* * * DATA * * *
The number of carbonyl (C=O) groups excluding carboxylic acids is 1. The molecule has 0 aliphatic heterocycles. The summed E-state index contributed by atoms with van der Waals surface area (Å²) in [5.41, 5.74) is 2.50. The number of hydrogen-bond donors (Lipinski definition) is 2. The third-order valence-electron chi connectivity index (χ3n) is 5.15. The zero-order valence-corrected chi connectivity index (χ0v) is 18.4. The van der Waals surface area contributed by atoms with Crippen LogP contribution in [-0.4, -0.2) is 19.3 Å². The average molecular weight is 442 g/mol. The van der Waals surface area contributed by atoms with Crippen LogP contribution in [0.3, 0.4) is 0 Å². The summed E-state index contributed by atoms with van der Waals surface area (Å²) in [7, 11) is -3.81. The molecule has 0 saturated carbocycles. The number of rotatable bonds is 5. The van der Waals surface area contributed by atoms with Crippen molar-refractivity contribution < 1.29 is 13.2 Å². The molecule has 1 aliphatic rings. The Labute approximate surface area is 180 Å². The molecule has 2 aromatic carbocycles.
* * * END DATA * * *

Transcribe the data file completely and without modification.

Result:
The number of carbonyl (C=O) groups excluding carboxylic acids is 1. The molecule has 0 aliphatic heterocycles. The summed E-state index contributed by atoms with van der Waals surface area (Å²) in [5.41, 5.74) is 2.50. The number of hydrogen-bond donors (Lipinski definition) is 2. The third-order valence-electron chi connectivity index (χ3n) is 5.15. The zero-order valence-corrected chi connectivity index (χ0v) is 18.4. The van der Waals surface area contributed by atoms with Crippen LogP contribution in [-0.4, -0.2) is 19.3 Å². The average molecular weight is 442 g/mol. The van der Waals surface area contributed by atoms with Crippen LogP contribution in [0.3, 0.4) is 0 Å². The summed E-state index contributed by atoms with van der Waals surface area (Å²) in [7, 11) is -3.81. The molecule has 0 saturated carbocycles. The number of rotatable bonds is 5. The van der Waals surface area contributed by atoms with Crippen molar-refractivity contribution < 1.29 is 13.2 Å². The molecule has 1 aliphatic rings. The Labute approximate surface area is 180 Å². The molecule has 2 aromatic carbocycles.